In the grit of crime

Author James Fouche

Crime novels tend to vary. Not every other book is the same. Even if the story has some uncanny similarities to another book, the feel of it as a whole would be quite different. Every author has their own signature, of course, and they stamp down their own unique style on every piece of work they pen down. Even if we try to prevent it, a little bit of ourselves still bleed into our work. This makes any given author distinguishable from the next one.

However, crime novels vary in more ways than from author to author. Most authors try to push themselves by trying something different. It is part of the art of writing. Even I have played around with different themes and styles within the crime genre.

For instance, Jack Hanger was a crime thriller/ human drama with a strong focus on a fatherless generation which leads to a societal breakdown. Currently I’m busy with King of Sorrows, a crime romance novel that delves into the more sophisticated white collar part of the crime world. To me as the author, these two books are like night and day. The characters are lifetimes apart, from their behaviours down to their actions.

So I set about trying to find my signature in subject matter that had no comparison whatsoever. Soon enough I found the true reason crime authors are so distinguishable and how the different variations within the industry are tied together. The answer to this lies in the grit.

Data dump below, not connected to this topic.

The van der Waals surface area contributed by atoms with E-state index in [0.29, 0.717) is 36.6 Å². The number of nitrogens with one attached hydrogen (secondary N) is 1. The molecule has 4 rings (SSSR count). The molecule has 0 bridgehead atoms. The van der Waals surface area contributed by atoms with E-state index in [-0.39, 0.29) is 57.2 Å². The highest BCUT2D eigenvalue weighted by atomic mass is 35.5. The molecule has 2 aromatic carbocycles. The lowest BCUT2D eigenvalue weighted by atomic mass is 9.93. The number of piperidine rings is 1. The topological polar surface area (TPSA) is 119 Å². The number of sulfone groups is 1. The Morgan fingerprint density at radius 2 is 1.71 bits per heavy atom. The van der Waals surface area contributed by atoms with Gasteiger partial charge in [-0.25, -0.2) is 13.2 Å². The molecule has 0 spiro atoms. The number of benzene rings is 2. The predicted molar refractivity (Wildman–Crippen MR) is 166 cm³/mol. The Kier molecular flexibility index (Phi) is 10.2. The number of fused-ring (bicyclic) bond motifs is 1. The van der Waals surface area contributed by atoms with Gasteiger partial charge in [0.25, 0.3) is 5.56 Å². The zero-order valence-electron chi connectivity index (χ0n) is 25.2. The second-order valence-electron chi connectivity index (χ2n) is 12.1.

It’s an undeniable fact that all crime stories, novels, movies and television shows, are all linked with a moment of absolute and unequivocal grit. Whether it be a lonely woman killing a rapist who had escaped from prison, or a housewife murdering her husband in the middle of suburban civility. Whether it be the drug addict stealing to feed his habit, or the corporate CEO illegally claiming thousands in travellers cheques from the company. There will always be a moment when total madness creeps in, a point where the reader is offered a glimpse into the harsh reality that so often faces us in the media. This moment of grit in its truest form is usually the part where the readers are taken out of their comfort zones and forced to understand the reasoning behind the criminal and his crimes, and there we sign our book.

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